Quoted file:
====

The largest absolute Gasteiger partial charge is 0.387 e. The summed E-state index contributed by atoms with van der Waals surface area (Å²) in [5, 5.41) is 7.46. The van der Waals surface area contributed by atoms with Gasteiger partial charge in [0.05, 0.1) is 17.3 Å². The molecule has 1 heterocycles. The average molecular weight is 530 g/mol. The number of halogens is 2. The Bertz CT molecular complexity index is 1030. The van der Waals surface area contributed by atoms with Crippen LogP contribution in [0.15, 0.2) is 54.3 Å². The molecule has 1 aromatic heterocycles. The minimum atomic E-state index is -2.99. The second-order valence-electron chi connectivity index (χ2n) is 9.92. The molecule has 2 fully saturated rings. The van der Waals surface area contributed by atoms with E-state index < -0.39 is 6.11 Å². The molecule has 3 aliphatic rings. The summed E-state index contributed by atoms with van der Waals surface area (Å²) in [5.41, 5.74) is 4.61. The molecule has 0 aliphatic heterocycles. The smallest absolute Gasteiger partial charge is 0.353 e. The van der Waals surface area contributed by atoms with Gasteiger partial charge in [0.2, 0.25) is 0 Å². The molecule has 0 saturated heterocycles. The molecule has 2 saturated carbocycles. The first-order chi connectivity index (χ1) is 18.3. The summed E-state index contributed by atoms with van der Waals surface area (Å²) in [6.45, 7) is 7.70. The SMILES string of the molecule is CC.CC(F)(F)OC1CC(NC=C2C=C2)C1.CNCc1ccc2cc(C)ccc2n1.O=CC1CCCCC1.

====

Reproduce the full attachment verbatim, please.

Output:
The largest absolute Gasteiger partial charge is 0.387 e. The summed E-state index contributed by atoms with van der Waals surface area (Å²) in [5, 5.41) is 7.46. The van der Waals surface area contributed by atoms with Gasteiger partial charge in [0.05, 0.1) is 17.3 Å². The molecule has 1 heterocycles. The average molecular weight is 530 g/mol. The number of halogens is 2. The Bertz CT molecular complexity index is 1030. The van der Waals surface area contributed by atoms with Crippen LogP contribution in [0.15, 0.2) is 54.3 Å². The molecule has 1 aromatic heterocycles. The minimum atomic E-state index is -2.99. The second-order valence-electron chi connectivity index (χ2n) is 9.92. The molecule has 2 fully saturated rings. The van der Waals surface area contributed by atoms with E-state index < -0.39 is 6.11 Å². The molecule has 3 aliphatic rings. The summed E-state index contributed by atoms with van der Waals surface area (Å²) in [5.41, 5.74) is 4.61. The molecule has 0 aliphatic heterocycles. The smallest absolute Gasteiger partial charge is 0.353 e. The van der Waals surface area contributed by atoms with Gasteiger partial charge in [0.2, 0.25) is 0 Å². The molecule has 0 saturated heterocycles. The molecule has 2 saturated carbocycles. The first-order chi connectivity index (χ1) is 18.3. The summed E-state index contributed by atoms with van der Waals surface area (Å²) in [6.45, 7) is 7.70. The SMILES string of the molecule is CC.CC(F)(F)OC1CC(NC=C2C=C2)C1.CNCc1ccc2cc(C)ccc2n1.O=CC1CCCCC1.